NEW YORK, N.Y. - "I can't believe I have to say this," Gabrielle Hamilton admonishes us in an asparagus recipe, "but please arrange with all the tips facing the same direction. Not in a chaotic jumble."
And when you're making her sable butter, "let's not food poison anyone, please." Oh, and when preparing that pork butt? "Remove the butcher's string before slicing, people!!(asterisk)"
If these handwritten instructions, peppering Hamilton's new cookbook, sound a bit harsh, you should know that the celebrated chef-restaurateur-writer is actually using real notes addressed to her own line cooks. "They're here, in these binders," she says, pointing to a shelf in her underground prep kitchen at Prune, her tiny restaurant in Manhattan's East Village.
There are at least two reasons why "Prune" the cookbook is hotly anticipated. For starters, it's the first from Hamilton, who opened her eatery 15 years ago to immediate acclaim and influence, and still draws lines down the street for weekend brunch — no reservations, no exceptions.
Second, Hamilton's literary debut two years ago, the vivid, almost criminally entertaining memoir "Blood, Bones, & Butter," was a huge hit — just as her braised rabbit legs, pigeon with parsley vinaigrette, grilled branzino or monkfish liver might be at Prune.
And so, the pressure was on. During a recent Sunday brunch service, she sat down to talk about the book, and her multiple careers. The interview has been edited for length — and cheerful expletives deleted, quite useful in getting us down to our word limit.
AP: It's taken you a while to write a cookbook.
HAMILTON: I was offered one practically 10 minutes after we opened. It was too soon. I hadn't done anything yet! Now, I have a body of material to offer. Plus, I was afraid of writing a second book after the big success of the first one. You know how everyone's poised to take you down with number two. So I thought, how hard can it be to put some recipes together, get some pretty pictures ... just sneak out that second book, then move on to the third.
AP: How'd that work out?
HAMILTON (laughing): I'm not that kind of person. I'm hyper-attentive to details, and I don't like sloppy anything. It took me way too long. It was a false attempt at doing something easy and quick.
AP: Like a rebound book?
HAMILTON: Yes, like a one-night stand. But it turned out to be another relationship.
AP: Who's the book for?
HAMILTON: Well, you have the novice home cook. They're gonna look and say, "I can do that." Then you have the advanced home cook, who'll say, "I can do this better than SHE can." And they can — they don't have to deal with the health department walking in, or the toilet breaking during the middle of a shift. It's for all of them.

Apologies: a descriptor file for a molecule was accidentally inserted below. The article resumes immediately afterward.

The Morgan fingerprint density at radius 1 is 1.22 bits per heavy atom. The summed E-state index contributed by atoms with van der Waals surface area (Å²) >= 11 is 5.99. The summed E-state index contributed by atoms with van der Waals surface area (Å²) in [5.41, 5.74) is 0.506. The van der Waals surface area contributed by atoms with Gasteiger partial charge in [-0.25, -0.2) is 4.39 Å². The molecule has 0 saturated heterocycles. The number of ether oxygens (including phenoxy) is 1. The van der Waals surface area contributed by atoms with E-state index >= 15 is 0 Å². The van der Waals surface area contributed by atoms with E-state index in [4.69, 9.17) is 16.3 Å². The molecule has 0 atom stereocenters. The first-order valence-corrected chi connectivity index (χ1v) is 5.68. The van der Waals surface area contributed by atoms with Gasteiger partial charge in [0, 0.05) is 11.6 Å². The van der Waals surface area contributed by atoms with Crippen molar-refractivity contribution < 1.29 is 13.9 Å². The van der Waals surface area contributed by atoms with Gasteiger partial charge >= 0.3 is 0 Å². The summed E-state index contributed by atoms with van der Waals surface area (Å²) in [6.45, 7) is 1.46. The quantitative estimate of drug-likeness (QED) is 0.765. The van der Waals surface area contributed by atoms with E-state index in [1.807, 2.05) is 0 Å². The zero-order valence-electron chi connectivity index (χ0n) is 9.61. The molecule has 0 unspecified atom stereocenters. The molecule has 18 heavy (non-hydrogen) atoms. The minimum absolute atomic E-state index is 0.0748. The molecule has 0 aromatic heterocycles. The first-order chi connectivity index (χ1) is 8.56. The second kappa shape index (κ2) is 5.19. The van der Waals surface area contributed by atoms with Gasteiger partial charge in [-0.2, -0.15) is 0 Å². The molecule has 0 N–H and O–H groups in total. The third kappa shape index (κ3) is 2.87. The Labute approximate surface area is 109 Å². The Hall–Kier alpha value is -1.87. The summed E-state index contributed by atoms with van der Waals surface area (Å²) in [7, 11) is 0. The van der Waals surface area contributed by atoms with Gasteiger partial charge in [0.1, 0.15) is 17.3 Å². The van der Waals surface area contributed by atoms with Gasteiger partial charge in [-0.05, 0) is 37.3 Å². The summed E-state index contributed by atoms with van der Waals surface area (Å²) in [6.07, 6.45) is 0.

AP: How does the concept of "celebrity chef" strike you?
HAMILTON: Recognition of merit makes a lot of sense to me. But empty celebrity does not, or people who set out to be what I call "food performers" — they're not really chefs, they're in a different game. Listen, I have a lot of respect for the gal who can chop and talk and look good and draw 360 million viewers — you try that! I wouldn't call that person a chef, but they're a celebrity television personality in the food world.
It would be so nice to see cooks (portrayed) while they're actually working. My favourite photos in photojournalism are where it's not Martin Luther King on the balcony giving the speech, it's him in the hotel room in his shirt sleeves, papers lying on the bedspread. To see Chef Whoever powdered up with lipstick — you're doing the PR of your job, not the JOB of your job.
AP: You've been asked a lot how it feels to be a woman in this male-dominated industry.
HAMILTON: Cooking isn't like Major League football or sumo wrestling — things I could never do. In cooking we all do the same things. I did an event last night and somebody said I was the first female chef to do it. And I said, "Well, it's a good thing I brought the female food!"
But I did have an illuminating experience. Out of 108 plates (of pigeon), I (messed) up 14 and had to scramble to recover them. We caught it, and the customer didn't feel a thing. But all I could do was fixate on the 14 covers that I didn't nail. And I'm partnered with a male chef and he made a pretty giant mistake too, and he didn't sweat it for a second!
AP: Has it gotten better for women?
HAMILTON: I don't know. I'm cocooned here in my own little universe of my own creation. And it's the utopia of all time as far as I'm concerned. I'm surrounded by women. Surrounded by your gender, you can just get on with what you're doing.